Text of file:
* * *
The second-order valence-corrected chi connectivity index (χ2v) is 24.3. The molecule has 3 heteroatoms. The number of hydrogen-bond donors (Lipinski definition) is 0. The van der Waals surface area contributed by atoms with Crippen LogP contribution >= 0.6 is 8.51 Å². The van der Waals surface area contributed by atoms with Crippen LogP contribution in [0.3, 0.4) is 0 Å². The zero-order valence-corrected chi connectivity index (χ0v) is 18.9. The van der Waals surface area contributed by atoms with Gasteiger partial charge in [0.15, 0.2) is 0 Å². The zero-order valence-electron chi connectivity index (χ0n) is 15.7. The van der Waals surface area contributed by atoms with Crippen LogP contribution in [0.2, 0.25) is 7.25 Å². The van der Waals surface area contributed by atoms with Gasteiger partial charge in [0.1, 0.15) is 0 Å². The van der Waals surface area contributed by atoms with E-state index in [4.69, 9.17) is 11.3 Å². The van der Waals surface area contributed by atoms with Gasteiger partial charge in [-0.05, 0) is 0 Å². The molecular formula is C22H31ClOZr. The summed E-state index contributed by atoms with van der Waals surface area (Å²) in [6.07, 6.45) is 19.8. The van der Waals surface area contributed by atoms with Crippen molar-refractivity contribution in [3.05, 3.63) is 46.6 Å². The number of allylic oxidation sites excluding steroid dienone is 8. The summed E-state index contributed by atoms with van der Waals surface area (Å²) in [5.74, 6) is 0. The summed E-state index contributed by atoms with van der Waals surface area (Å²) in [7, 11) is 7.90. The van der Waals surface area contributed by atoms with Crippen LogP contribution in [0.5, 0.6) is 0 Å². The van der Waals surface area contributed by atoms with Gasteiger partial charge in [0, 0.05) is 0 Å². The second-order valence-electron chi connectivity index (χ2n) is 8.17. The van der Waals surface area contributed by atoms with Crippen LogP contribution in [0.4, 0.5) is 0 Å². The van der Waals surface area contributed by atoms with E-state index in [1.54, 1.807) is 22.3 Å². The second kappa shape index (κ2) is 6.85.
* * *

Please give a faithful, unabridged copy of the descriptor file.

The second-order valence-corrected chi connectivity index (χ2v) is 24.3. The molecule has 3 heteroatoms. The number of hydrogen-bond donors (Lipinski definition) is 0. The van der Waals surface area contributed by atoms with Crippen LogP contribution >= 0.6 is 8.51 Å². The van der Waals surface area contributed by atoms with Crippen LogP contribution in [0.3, 0.4) is 0 Å². The zero-order valence-corrected chi connectivity index (χ0v) is 18.9. The van der Waals surface area contributed by atoms with Gasteiger partial charge in [0.15, 0.2) is 0 Å². The zero-order valence-electron chi connectivity index (χ0n) is 15.7. The van der Waals surface area contributed by atoms with Crippen LogP contribution in [0.2, 0.25) is 7.25 Å². The van der Waals surface area contributed by atoms with Gasteiger partial charge in [0.1, 0.15) is 0 Å². The van der Waals surface area contributed by atoms with E-state index in [4.69, 9.17) is 11.3 Å². The van der Waals surface area contributed by atoms with Gasteiger partial charge in [-0.05, 0) is 0 Å². The molecular formula is C22H31ClOZr. The summed E-state index contributed by atoms with van der Waals surface area (Å²) in [6.07, 6.45) is 19.8. The van der Waals surface area contributed by atoms with Crippen molar-refractivity contribution in [3.05, 3.63) is 46.6 Å². The number of allylic oxidation sites excluding steroid dienone is 8. The summed E-state index contributed by atoms with van der Waals surface area (Å²) in [5.74, 6) is 0. The summed E-state index contributed by atoms with van der Waals surface area (Å²) in [7, 11) is 7.90. The van der Waals surface area contributed by atoms with Crippen LogP contribution in [0.5, 0.6) is 0 Å². The van der Waals surface area contributed by atoms with Gasteiger partial charge in [0, 0.05) is 0 Å². The second-order valence-electron chi connectivity index (χ2n) is 8.17. The van der Waals surface area contributed by atoms with Crippen LogP contribution in [0.4, 0.5) is 0 Å². The van der Waals surface area contributed by atoms with E-state index in [1.54, 1.807) is 22.3 Å². The second kappa shape index (κ2) is 6.85.